Mayor James E. Talley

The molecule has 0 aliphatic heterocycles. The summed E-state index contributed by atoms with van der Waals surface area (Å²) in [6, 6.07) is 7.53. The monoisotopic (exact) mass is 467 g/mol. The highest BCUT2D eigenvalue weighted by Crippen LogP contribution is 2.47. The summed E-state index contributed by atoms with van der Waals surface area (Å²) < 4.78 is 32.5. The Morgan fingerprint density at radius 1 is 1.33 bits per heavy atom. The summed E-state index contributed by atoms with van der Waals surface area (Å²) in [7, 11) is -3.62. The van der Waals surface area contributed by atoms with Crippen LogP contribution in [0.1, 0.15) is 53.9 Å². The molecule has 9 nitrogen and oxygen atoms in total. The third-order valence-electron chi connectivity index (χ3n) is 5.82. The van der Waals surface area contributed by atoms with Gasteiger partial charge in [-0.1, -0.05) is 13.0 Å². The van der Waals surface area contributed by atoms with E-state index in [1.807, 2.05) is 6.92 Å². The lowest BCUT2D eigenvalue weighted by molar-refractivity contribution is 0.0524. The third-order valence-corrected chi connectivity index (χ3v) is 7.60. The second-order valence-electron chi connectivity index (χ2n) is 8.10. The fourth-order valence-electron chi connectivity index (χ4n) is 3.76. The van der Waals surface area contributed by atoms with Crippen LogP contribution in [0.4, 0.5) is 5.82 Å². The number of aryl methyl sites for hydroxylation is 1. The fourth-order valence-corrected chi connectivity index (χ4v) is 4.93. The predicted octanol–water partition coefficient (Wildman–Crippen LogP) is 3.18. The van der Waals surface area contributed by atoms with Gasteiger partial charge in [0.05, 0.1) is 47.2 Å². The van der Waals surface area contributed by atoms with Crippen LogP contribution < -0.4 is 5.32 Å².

If someone had told a young boy named “Patch” who grew up in the Phyllis Goins Public Housing Project that he would someday be the Mayor of the city of Spartanburg, South Carolina, he probably would not have believed it. James E. “Patch” Talley is, however, the Mayor of Spartanburg. Talley, the son of Charles and Lula Talley, was born on August 22, 1940, in Spartanburg, South Carolina. He was the youngest of eight children. His mother died when he was six months old. As a result, he was raised by his maternal grandmother, Vicey Rice, while his father worked to support the family. At a very young age he received the nickname “Patch.” “I used to have two or three outfits,” Talley recalled, “a Sunday outfit, a school outfit, and play clothes. As the good clothes got old and worn, my grandmother would patch them and they would get demoted to school or play. So, I walked around with clothes with all these patches on them and people started calling me “Patch.” It was the influence of relatives and teachers who became Mayor Talley’s main source of inspiration during his teen years. He graduated from Carver High School in 1959. He earned his way through college on athletic scholarships in tennis, track, and football, receiving his B.S. degree in mathematics and science in 1963 from Livingstone College in Salisbury, North Carolina. He then spent four years in the U.S. Navy, serving both in the United States and the Mediterranean Sea. He returned to South Carolina to embark upon a teaching career that lasted 27 years. He taught for a year in Greenville County. Then he transferred to his alma mater, Carver High School, where he remained until being moved to Spartanburg High School in 1971 during desegregation. In each position, Talley taught mathematics and science and coached football. He also coached football and tutored math and science at Wofford College from 1981 to 1994. He retired from Spartanburg High School in 1993. It was Mayor Talley’s love and concern for his community that led him into the political arena in 1979. On his first Spartanburg City Council bid for election, he lost by five votes. In 1982, he ran again and led a field of seven candidates in an at-large election. He held a seat on City Council for eleven years. On May 10, 1993, while Councilman Talley was serving as Mayor Pro Tempore, Bob Rowel resigned his seat as mayor, and suddenly, James “Patch” Talley became the Mayor of Spartanburg. After serving six months as mayor, Talley decided to run for a full four-year term in the November 1993 election. He won by a landslide, receiving 75 percent of the vote. “There are those who think growing up poor and black automatically means hopelessness and despair,” Mayor Talley often tells young people. “I was the poorest person everywhere I went, but being poor did not bother me. I had what I needed and I was grateful for what I had.”